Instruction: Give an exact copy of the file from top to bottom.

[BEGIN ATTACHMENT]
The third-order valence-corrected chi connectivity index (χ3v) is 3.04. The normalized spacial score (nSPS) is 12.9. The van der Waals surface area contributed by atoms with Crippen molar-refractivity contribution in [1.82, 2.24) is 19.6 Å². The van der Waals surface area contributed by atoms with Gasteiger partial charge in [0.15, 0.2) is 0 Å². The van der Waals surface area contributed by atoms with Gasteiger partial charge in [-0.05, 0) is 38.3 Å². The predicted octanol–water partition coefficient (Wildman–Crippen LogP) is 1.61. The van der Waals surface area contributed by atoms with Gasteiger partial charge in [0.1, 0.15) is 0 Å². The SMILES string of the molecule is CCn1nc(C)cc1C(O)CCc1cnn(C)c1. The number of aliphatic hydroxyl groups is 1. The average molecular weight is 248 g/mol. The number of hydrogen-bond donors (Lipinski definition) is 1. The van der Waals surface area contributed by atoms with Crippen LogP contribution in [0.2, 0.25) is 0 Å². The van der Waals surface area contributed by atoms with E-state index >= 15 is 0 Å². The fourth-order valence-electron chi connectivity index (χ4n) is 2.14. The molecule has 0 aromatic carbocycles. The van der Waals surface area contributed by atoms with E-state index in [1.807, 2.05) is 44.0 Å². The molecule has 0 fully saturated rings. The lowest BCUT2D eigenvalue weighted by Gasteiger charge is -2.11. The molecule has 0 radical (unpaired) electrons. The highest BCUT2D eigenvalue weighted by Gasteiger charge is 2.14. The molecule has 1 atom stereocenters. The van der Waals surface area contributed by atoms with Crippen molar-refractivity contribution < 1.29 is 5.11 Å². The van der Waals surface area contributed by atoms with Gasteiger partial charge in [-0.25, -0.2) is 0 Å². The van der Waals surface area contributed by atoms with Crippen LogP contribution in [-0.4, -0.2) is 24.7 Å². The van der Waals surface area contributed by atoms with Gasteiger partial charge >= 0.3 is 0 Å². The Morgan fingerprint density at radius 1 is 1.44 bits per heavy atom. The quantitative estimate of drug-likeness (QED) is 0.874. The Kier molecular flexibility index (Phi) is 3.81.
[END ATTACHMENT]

The third-order valence-corrected chi connectivity index (χ3v) is 3.04. The normalized spacial score (nSPS) is 12.9. The van der Waals surface area contributed by atoms with Crippen molar-refractivity contribution in [1.82, 2.24) is 19.6 Å². The van der Waals surface area contributed by atoms with Gasteiger partial charge in [0.15, 0.2) is 0 Å². The van der Waals surface area contributed by atoms with Gasteiger partial charge in [-0.05, 0) is 38.3 Å². The predicted octanol–water partition coefficient (Wildman–Crippen LogP) is 1.61. The van der Waals surface area contributed by atoms with Gasteiger partial charge in [0.1, 0.15) is 0 Å². The SMILES string of the molecule is CCn1nc(C)cc1C(O)CCc1cnn(C)c1. The number of aliphatic hydroxyl groups is 1. The average molecular weight is 248 g/mol. The number of hydrogen-bond donors (Lipinski definition) is 1. The van der Waals surface area contributed by atoms with Crippen LogP contribution in [0.2, 0.25) is 0 Å². The van der Waals surface area contributed by atoms with E-state index >= 15 is 0 Å². The fourth-order valence-electron chi connectivity index (χ4n) is 2.14. The molecule has 0 aromatic carbocycles. The van der Waals surface area contributed by atoms with E-state index in [1.807, 2.05) is 44.0 Å². The molecule has 0 fully saturated rings. The lowest BCUT2D eigenvalue weighted by Gasteiger charge is -2.11. The molecule has 0 radical (unpaired) electrons. The highest BCUT2D eigenvalue weighted by Gasteiger charge is 2.14. The molecule has 1 atom stereocenters. The van der Waals surface area contributed by atoms with Crippen molar-refractivity contribution < 1.29 is 5.11 Å². The van der Waals surface area contributed by atoms with Gasteiger partial charge in [-0.25, -0.2) is 0 Å². The van der Waals surface area contributed by atoms with Crippen LogP contribution in [-0.4, -0.2) is 24.7 Å². The van der Waals surface area contributed by atoms with Gasteiger partial charge >= 0.3 is 0 Å². The Morgan fingerprint density at radius 1 is 1.44 bits per heavy atom. The quantitative estimate of drug-likeness (QED) is 0.874. The Kier molecular flexibility index (Phi) is 3.81.